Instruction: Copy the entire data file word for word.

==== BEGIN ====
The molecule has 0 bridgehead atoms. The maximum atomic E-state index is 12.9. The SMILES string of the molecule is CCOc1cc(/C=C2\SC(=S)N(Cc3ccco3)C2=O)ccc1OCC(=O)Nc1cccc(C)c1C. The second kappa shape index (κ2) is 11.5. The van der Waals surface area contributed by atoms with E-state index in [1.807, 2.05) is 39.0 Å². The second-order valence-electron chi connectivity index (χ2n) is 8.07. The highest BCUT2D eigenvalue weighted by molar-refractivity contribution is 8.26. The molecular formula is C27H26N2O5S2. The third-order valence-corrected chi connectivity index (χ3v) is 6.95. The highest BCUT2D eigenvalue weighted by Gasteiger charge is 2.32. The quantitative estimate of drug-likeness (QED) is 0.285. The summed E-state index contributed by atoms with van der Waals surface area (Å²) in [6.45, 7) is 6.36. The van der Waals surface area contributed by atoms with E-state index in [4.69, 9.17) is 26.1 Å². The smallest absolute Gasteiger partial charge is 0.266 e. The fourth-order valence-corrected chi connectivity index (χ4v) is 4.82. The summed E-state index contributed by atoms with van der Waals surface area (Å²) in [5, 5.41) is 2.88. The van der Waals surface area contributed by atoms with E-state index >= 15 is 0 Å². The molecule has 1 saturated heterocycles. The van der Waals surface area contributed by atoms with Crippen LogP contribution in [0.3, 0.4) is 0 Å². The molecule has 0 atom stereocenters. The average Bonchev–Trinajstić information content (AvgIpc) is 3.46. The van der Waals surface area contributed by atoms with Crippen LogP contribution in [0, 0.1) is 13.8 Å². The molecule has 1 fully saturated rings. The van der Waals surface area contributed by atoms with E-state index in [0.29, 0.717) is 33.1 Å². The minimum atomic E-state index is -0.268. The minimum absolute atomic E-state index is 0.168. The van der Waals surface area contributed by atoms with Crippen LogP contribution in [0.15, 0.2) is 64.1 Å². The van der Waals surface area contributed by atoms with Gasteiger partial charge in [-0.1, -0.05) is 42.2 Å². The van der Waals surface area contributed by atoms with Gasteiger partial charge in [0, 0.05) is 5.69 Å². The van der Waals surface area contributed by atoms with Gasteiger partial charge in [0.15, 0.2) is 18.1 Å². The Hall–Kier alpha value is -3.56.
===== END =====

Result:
The molecule has 0 bridgehead atoms. The maximum atomic E-state index is 12.9. The SMILES string of the molecule is CCOc1cc(/C=C2\SC(=S)N(Cc3ccco3)C2=O)ccc1OCC(=O)Nc1cccc(C)c1C. The second kappa shape index (κ2) is 11.5. The van der Waals surface area contributed by atoms with E-state index in [1.807, 2.05) is 39.0 Å². The second-order valence-electron chi connectivity index (χ2n) is 8.07. The highest BCUT2D eigenvalue weighted by molar-refractivity contribution is 8.26. The molecular formula is C27H26N2O5S2. The third-order valence-corrected chi connectivity index (χ3v) is 6.95. The highest BCUT2D eigenvalue weighted by Gasteiger charge is 2.32. The quantitative estimate of drug-likeness (QED) is 0.285. The summed E-state index contributed by atoms with van der Waals surface area (Å²) in [6.45, 7) is 6.36. The van der Waals surface area contributed by atoms with E-state index in [4.69, 9.17) is 26.1 Å². The smallest absolute Gasteiger partial charge is 0.266 e. The fourth-order valence-corrected chi connectivity index (χ4v) is 4.82. The summed E-state index contributed by atoms with van der Waals surface area (Å²) in [5, 5.41) is 2.88. The van der Waals surface area contributed by atoms with E-state index >= 15 is 0 Å². The molecule has 1 saturated heterocycles. The van der Waals surface area contributed by atoms with Crippen LogP contribution in [0.3, 0.4) is 0 Å². The molecule has 0 atom stereocenters. The average Bonchev–Trinajstić information content (AvgIpc) is 3.46. The van der Waals surface area contributed by atoms with Crippen LogP contribution in [0, 0.1) is 13.8 Å². The molecule has 1 fully saturated rings. The van der Waals surface area contributed by atoms with E-state index in [0.29, 0.717) is 33.1 Å². The minimum atomic E-state index is -0.268. The minimum absolute atomic E-state index is 0.168. The van der Waals surface area contributed by atoms with Crippen LogP contribution in [0.15, 0.2) is 64.1 Å². The van der Waals surface area contributed by atoms with Gasteiger partial charge in [-0.1, -0.05) is 42.2 Å². The van der Waals surface area contributed by atoms with Gasteiger partial charge in [0, 0.05) is 5.69 Å². The van der Waals surface area contributed by atoms with Gasteiger partial charge in [0.15, 0.2) is 18.1 Å². The Hall–Kier alpha value is -3.56.